This month, Bill Boulding, dean of the Fuqua School of Business at Duke University and chair of GMAC’s board, was among 50 U.S. B-school deans to sign a letter calling for major reforms in immigration policies that they say restrict talent mobility and pose a major threat to the long-term competitiveness of the U.S. Boulding told P&Q that the effort is totally non-partisan.
“If you look at the list of schools that have signed the letter you will see the elite, private institutions, public schools, big schools, small schools, schools from red states and schools from blue states and from every region of the country,” Boulding said. “We are coming together because we believe this is in the national interest. Whether you call yourself a nationalist or a globalist, if you really care about the national interest, this is something we can agree to come together over to ensure our competitiveness over the long term.”
APPS DOWN WORLDWIDE, BUT MBA STILL THE DEGREE OF CHOICE FOR MOST
In Europe, Hazenbush writes, “the uptick in international demand resulted in most programs receiving more applications than last year, with full-time one-year MBA programs seeing the most growth. Master in Management and Master of Finance programs saw mixed results overall despite a strong showing with international applicants. In the diverse Asia-Pacific market, more candidates opting to stay close to home was a boon to full-time two-year MBA programs, which attract mostly domestic talent. In both China and India, domestic application strength drove a mostly positive admissions cycle.”
Pulled down by the decline at U.S. business schools, total applications worldwide declined slightly year-on-year, GMAC reports. A weighted average of applications to programs that responded to both this year’s and last year’s surveys shows that apps were down 3.1% year-on-year. Among the total sample of responding programs, slightly more programs report year-on-year application declines (52%) than growth (41%) or stability (7%). Applications to MBA programs were down 6.9% year-on-year.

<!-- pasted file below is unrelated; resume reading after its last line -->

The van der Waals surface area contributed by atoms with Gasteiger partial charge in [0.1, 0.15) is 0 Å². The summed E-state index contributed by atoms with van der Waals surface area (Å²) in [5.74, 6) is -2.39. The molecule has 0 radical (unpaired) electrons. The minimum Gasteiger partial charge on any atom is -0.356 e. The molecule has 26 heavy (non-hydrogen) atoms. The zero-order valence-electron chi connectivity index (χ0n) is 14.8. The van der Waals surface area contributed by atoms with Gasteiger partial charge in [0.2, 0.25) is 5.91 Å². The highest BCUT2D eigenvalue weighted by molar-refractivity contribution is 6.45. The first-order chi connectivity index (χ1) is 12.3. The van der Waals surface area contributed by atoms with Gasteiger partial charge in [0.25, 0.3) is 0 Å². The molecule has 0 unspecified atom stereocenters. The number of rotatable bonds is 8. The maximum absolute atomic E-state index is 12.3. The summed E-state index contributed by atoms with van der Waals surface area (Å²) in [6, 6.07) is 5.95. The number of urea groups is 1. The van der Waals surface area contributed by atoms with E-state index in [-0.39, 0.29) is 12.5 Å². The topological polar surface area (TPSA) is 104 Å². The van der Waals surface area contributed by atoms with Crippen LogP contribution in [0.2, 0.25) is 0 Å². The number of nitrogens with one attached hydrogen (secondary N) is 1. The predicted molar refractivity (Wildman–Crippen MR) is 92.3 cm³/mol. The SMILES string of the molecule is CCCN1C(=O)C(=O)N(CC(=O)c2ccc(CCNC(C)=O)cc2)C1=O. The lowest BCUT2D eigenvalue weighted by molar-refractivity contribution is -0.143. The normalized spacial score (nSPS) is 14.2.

Nevertheless, MBA applications accounted for two-thirds of total graduate management education applications this year, making up about half of programs responding to this year’s survey (52%) but accounting for 68% of applications and 64% of available seats. Overall, 4 in 5 business school candidates say they have considered or will consider an MBA program type (79%), and 2 in 3 have considered or will consider either a full-time one-year or two-year MBA (65%).
And while total applications declined slightly year-on-year, the average selectivity of programs held steady, Hazenbush writes, with most programs reporting that the quality of their applicant pool was at least as high in quality as last year. The median number of applications per seat was 2.5 this year, about the same as last year (2.4) and the year before (2.5).
“Overall,” he writes, “nearly 9 in 10 programs report that their applicant pools were equally (63%) or more (24%) qualified compared with last year.”
Business master’s programs, meanwhile, made up the other half of survey-responding programs (48%) but accounted for 32% of applications and 36% of available seats. Applications to business master’s programs were up 5.4% year-on-year, but among the total sample of responding business master’s programs slightly more programs report application declines (52%) than growth (42%) or stability (6%). Overall, 2 in 3 business school candidates say they have considered or will consider a business master’s program type (67%); the most popular are the Master of Finance (24%), Master of Data Analytics (14%), and Master in Management or Global Management (14%).
“As an association of leading graduate business schools, the Council is committed to supporting the free flow of talent and ideas across borders, providing, in the words of our Chairperson of the Board Bill Boulding, the oxygen for innovation and economic development,” Chowfla writes. “While the findings of this year’s Application Trends Survey reflect a competitive market in which these shifts in mobility are continuing to take hold, we are continuing to inform and influence these changes. At GMAC, our vision is for a world where talent matched with aspiration can benefit from the best business school education possible. Mobility is a key aspect of this vision, and together as an industry we must advocate for the best and brightest to have the ability to study and work in the country of their choosing.”
See GMAC’s full Application Trends Survey Report 2019 here. See more data from the report on page 2.